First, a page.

Tuesday, May 16, 2006



Opera: Poems 1981 to 2002 by Barry Schwabsky
(Meritage Press, St. Helena & San Francisco, 2003)

Readers will find uncommon revelations in Barry Schwabsky's poetry. In fact, music, water, moonlight, sunlight, and desire take on new powers once this poet writes about them. In Opera, metaphorically, abstract art meets impressionism and the great composers of our past, gloriously transformed into words. For example, consider this excerpt from "Drafts (of water)":

A drowning breath, Luisa,
begins the poem
of our making

and unmaking -- night drifting
between two days. The sea
was calm, its music impossibly

translated. Flames
curl like waves, or was it
waves curl like flames?

Schwabsky records life's rhythm and allows his thoughts to dance, words moving to a melody that only he can hear. This excerpt from "Somewhere" is a haunting example:

Bright moments constantly darken
               leaving long shadows
pressed across floorboards that creak
               loudest after midnight.

He influences our emotional response in subtle ways through skillful blendings of words. "This Summer" transports us to one afternoon and places readers directly in the poet's shadow:

              And here
of a late afternoon senses shrink, bend,
stumble, the latent swipe of appearance
splits like lightning…

And again in "I Remember Lavender" the poet shares the surrealistic beauty of his morning:

That year morning light
expanded imperceptibly, transmuting every
thing into itself, you included, available
light coterminous with available space…

These poems are visual art, words creating pictures in the reader's mind. We see what the poet experiences, share the sensual impressions of small moments:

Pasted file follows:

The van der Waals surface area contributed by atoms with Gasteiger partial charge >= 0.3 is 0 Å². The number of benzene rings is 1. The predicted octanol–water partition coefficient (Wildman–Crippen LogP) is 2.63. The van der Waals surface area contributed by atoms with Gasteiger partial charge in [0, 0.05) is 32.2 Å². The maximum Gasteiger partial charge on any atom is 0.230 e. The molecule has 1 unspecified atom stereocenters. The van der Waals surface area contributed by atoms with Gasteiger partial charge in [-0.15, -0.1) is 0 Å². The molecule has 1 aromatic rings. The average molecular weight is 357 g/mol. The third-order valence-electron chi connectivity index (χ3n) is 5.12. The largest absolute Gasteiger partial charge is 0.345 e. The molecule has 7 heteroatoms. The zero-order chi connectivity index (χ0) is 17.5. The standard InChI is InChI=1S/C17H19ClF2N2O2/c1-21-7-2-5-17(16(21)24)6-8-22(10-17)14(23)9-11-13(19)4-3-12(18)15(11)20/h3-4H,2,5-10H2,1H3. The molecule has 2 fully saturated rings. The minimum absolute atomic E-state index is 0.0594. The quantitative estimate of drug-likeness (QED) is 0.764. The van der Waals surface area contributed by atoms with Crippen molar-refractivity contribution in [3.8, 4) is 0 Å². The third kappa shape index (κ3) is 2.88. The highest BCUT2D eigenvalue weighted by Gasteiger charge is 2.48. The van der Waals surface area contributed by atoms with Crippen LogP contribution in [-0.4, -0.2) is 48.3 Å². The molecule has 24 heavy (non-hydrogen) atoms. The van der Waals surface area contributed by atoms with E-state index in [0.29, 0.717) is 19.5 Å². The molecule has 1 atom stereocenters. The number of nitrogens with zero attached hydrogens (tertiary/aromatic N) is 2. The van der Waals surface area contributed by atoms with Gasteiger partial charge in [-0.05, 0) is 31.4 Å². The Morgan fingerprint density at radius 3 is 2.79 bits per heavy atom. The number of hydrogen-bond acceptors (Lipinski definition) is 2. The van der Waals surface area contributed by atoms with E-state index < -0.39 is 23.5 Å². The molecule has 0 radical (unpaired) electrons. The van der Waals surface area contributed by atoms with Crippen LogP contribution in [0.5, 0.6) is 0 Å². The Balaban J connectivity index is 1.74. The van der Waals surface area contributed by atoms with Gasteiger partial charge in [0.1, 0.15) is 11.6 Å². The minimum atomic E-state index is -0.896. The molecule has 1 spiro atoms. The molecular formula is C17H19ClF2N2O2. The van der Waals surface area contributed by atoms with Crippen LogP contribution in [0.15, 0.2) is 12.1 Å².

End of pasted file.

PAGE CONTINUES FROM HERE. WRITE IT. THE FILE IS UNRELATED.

…plump/light/plucked/from orchards of touch.
…faces pale/and precious…
…a shiver of clear water.
…bland unmentionables among/the inky crumpled sheets.
…art wedged/into pleats/of reflection.
…our smoky passage/through thickset air.

Schwabsky's poetry is lyrical, infused with and influenced by his appreciation of art and music. For devotees of fine poetry, Opera is highly recommended.


Laurel Johnson is a Retired Registered Nurse and the author of four books. She is Senior Reviewer for Midwest Book Review; Review Editor for New Works Review; Staff Reviewer for Shadow Poetry Quill Quarterly Review and occasional submitting reviewer for The Wandering Hermit Review and Irish News and Entertainment. Her poetry and prose can be found online in various literary e-zines. She lives in Nebraska with her husband of forty years.


At 3:37 AM, Blogger rcloenen-ruiz said...

I liked this review a lot. I love Barry's Opera. It's very visual indeed.

At 5:58 PM, Blogger EILEEN said...

Other views are offered in GR #4 by Fionna Doney Simmonds at:



Michelle Bautista at:



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